Indonesia’s rupiah forwards rose, reaching a record premium to the onshore spot rate, and government bonds gained after former Treasury Secretary Lawrence Summers quit the race to be the next Federal Reserve chief.
A Bloomberg Global Poll last week showed Summers would have cut stimulus more than current Fed Vice Chairman Janet Yellen, who is among the front runners to replace Chairman Ben S. Bernanke when his term ends in January. The Fed will probably trim its monthly bond-buying program by $10 billion to $75 billion this week, a survey of economists showed this month. Indonesia’s central bank unexpectedly raised the reference rate last week to support the currency.
One-month non-deliverable forwards rose 0.5 percent to 11,205 per dollar as of 5:35 p.m. in Jakarta, 1.6 percent stronger than the spot rate and the most in data tracked by Bloomberg going back to 2001. The contracts have traded 2.8 percent weaker than the spot price in the past two weeks. In the onshore market, the currency gained 0.3 percent to 11,378, after losing 2.1 percent last week, prices from local banks show.
“Summers is more conservative and would have been keen to reduce stimulus sooner as he thinks the U.S. economy has improved,” said Rully Nova, a foreign-exchange analyst at PT Bank Himpunan Saudara 1906 in Jakarta. “Continuing euphoria over Bank Indonesia’s responsiveness in raising rates to tackle inflation is also supporting the rupiah and bonds.”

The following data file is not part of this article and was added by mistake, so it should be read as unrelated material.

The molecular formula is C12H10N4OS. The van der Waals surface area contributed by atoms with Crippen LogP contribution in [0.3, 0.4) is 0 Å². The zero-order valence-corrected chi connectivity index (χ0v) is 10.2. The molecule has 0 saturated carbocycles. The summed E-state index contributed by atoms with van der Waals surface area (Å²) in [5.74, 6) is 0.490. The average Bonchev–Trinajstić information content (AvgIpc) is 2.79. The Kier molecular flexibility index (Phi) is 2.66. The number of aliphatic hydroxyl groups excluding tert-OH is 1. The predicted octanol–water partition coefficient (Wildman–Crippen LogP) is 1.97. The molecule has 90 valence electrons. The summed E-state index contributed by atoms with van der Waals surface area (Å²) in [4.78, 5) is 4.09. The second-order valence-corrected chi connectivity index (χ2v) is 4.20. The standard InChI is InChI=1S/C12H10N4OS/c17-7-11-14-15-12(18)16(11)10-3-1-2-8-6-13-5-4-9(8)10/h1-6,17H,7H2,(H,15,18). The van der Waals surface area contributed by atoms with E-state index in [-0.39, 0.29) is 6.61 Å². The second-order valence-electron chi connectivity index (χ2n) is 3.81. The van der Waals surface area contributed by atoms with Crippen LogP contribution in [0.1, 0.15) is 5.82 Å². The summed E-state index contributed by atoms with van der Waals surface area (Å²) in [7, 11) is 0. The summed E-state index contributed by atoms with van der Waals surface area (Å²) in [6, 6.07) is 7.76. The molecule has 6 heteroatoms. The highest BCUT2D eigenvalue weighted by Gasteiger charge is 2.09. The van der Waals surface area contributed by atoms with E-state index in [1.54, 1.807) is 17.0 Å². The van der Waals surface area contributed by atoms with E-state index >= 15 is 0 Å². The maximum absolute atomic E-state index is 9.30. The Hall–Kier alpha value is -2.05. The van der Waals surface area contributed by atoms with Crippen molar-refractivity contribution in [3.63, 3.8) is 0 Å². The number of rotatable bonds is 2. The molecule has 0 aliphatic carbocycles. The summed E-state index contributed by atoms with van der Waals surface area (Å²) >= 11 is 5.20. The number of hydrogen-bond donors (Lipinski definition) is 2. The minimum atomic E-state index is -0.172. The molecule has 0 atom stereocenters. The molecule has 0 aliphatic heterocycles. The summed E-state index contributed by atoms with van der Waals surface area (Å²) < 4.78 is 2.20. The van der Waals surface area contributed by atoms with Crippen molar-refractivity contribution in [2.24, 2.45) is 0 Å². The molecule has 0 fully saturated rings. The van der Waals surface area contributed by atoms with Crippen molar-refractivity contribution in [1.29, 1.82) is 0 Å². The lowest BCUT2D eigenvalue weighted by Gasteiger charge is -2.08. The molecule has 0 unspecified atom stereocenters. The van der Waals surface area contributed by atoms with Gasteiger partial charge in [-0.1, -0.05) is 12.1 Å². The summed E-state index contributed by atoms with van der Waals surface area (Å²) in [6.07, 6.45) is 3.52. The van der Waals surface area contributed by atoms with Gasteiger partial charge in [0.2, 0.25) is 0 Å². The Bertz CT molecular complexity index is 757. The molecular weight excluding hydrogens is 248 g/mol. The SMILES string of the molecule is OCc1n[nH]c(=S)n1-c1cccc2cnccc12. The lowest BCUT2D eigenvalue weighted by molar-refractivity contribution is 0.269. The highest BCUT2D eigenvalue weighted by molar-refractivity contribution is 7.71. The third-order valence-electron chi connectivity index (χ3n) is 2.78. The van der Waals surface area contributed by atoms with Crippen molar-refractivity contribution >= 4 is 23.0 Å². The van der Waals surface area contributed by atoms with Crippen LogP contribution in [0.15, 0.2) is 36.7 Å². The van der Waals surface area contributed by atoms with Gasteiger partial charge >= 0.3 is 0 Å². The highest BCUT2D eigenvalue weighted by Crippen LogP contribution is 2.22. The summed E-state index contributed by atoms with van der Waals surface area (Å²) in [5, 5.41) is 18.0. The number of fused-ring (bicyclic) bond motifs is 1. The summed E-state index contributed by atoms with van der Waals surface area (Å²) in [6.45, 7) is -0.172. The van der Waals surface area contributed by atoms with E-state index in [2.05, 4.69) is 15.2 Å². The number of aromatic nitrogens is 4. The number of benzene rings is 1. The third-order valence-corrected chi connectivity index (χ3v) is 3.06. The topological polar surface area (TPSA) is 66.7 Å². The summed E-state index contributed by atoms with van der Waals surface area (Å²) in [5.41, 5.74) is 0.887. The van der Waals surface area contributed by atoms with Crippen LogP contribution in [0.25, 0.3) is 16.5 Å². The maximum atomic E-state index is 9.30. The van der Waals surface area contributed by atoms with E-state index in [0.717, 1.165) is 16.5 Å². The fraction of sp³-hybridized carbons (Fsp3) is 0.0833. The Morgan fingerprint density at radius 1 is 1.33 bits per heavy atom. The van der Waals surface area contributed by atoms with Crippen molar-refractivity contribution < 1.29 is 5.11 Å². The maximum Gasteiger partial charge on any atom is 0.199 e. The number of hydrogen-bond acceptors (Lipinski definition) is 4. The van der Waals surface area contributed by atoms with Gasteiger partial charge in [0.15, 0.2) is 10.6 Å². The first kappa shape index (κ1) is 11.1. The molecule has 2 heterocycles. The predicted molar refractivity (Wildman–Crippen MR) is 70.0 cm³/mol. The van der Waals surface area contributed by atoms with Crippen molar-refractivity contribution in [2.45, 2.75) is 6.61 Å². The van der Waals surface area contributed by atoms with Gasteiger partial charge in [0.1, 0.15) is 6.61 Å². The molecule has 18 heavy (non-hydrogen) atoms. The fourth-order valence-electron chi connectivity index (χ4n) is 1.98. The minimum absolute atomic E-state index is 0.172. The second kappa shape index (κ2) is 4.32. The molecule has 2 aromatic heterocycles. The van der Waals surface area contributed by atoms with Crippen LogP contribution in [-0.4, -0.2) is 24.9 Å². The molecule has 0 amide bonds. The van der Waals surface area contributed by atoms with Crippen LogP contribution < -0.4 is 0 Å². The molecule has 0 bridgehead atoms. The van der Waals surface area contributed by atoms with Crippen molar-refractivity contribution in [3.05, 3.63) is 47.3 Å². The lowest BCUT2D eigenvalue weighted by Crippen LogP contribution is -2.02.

One-month implied volatility in the rupiah, a measure of expected moves in the exchange rate used to price options, fell 107 basis points, or 1.07 percentage points, to 17.37 percent, the least since Aug. 20, data compiled by Bloomberg show. A fixing used to settle rupiah forwards was set at 11,101 per dollar today, from 11,174 on Sept. 13, according to the Association of Banks in Singapore.
“It has become cheaper to hedge against the rupiah using one-month forwards,” said Andy Ji, a Singapore-based currency strategist at Commonwealth Bank of Australia. “Demand to guard against the rupiah’s downside has eased.”
The yield on the 5.625 percent notes due May 2023 fell 32 basis points to 8.03 percent, the lowest level since Aug. 16 and the biggest drop since July, according to prices from the Inter Dealer Market Association.